Wild Birds

Chestnut Weavers

The Chestnut Weavers (Ploceus rubiginosus) are endemic to Africa. Specifically, these birds are found in Angola, Botswana, Eritrea, Ethiopia, Kenya, Namibia, Somalia, Sudan, Tanzania, and Uganda.  Their preferred habitats are light and densely wooded forests  (dry thornveld) and riverine woodland. They are often found around Mopane trees. They usually occur in small family groups or in large flocks.

Subspecies and Distribution

Ploceus rubiginosus rubiginosus (Nominate Race – Rüppell, 1840): Occurs naturally in extreme southeastern Sudan to south and eastern Ethiopia, northwestern and southern Somalia, Kenya (except coast and highlands), and northern Tanzania(interior plateau)

Ploceus rubiginosus trothae (Reichenow, 1905): Occurs naturally in the Acacia savanna of southwestern Angola, northern Namibia and northwestern Botswana

Chestnut Weaver (Ploceus rubiginosus)


The breeding male has a  black head, brown eyes, brown bill, white throat, chestnut back and grey legs.

Length:  5.1 inches or 14 cm

Weight:  male 1 – 1.3 oz (~28–37 g), female 0.9 – 1.1 oz (~25–31 g) 

Diet / Feeding:

Mostly feed on Guinea grass seeds, insects (i.e., termites, butterflies, bees, wasps, locusts and ants), as well as the nectar of Aloe species.  

Breeding / Nesting

The breeding season stretches from December to May, with most breeding activities being recorded between January to March.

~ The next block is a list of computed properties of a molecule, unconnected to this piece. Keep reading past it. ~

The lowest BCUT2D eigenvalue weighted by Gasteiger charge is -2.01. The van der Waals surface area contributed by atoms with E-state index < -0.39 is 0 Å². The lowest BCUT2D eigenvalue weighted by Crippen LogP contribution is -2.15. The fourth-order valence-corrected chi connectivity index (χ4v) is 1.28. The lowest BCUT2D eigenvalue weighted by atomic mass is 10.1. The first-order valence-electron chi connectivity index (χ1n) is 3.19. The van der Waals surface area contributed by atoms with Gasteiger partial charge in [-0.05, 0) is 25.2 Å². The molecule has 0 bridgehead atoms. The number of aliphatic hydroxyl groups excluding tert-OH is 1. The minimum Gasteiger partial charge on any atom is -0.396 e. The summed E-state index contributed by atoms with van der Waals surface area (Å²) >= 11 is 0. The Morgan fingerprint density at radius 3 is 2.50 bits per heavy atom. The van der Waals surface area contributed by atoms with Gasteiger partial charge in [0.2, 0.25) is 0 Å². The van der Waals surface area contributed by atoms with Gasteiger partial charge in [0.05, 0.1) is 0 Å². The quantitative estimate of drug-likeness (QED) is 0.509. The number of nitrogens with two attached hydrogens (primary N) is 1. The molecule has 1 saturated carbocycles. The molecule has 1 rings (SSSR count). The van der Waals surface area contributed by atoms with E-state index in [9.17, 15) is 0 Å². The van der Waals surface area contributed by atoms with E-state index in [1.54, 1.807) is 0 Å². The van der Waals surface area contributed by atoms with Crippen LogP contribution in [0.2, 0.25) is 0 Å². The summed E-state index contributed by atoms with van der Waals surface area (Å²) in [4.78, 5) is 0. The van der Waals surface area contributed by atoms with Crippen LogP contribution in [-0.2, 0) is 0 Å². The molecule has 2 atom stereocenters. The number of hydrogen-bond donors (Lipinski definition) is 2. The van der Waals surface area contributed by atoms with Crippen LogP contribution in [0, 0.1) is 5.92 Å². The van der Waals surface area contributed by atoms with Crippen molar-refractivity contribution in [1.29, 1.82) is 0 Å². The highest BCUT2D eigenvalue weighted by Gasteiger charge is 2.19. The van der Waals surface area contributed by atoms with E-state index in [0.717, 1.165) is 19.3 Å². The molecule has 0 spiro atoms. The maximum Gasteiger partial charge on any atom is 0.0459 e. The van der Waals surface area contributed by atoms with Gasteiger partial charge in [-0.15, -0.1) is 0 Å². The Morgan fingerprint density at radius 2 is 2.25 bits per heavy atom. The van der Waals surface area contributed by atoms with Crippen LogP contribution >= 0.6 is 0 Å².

Chestnut Weavers are monogamous, remaining with one partner for the rest of their natural lives, or until one of them perishes.  

The male constructs the cylindrically shaped nest with a short entrance tunnel at the base.  He weaves the nest using grasses such as Common nine-awned grasses, love grasses and bushman grasses. Once a female accepts a nest, she will line the nest with grass seed heads. The nest is generally strung from the tip of a branch of a tree, such as Acacia, Albizia and Mopane about 10 – 26 feet (~3 – 8 meter) above ground.

The average clutch consists of 1 – 6 white eggs, which the female alone incubates for about 11 to 14 days. Once the hatchlings emerge, the female feeds them insects, such as caterpillars, grasshoppers, and crickets.  The young fledge the nest when they are about 13 to 16 days old.

Global Names (alphabetical order):

Afrikaans: Bruinwewer … Chinese: ??? … Czech: Snovac hnedavý … Danish: Rødbrun Væver … Dutch: Kastanjewever … German: Maronenweber, Maronen-Weber, Rotbrauner Weber… Finnish: Kastanjakutoja … French: Tisserin brun / marron / roux, rubigineux … Hungarian: gesztenyebarna szöv?madár … Italian: Tessitore castano … Japanese: kuriirohataori / ???????? … Latin: Ploceus rubiginosus / tricolor interscapularis … Lithuanian: Kaštoninis aud?jas … Norwegian: Kastanjevever … Polish: wiklacz kasztanowaty … Portuguese: Tecelão castanho, Tecelão-canela … Russian: ?????????? ???? … Slovak: pletiarka gaštanová … Spanish: Tejedor Castaño … Swedish: Kastanjevävare … Swahili: Kwera Kahawiachekundu

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Gordon Ramel

Gordon is an ecologist with two degrees from Exeter University. He's also a teacher, a poet and the owner of 1,152 books. Oh - and he wrote this website.

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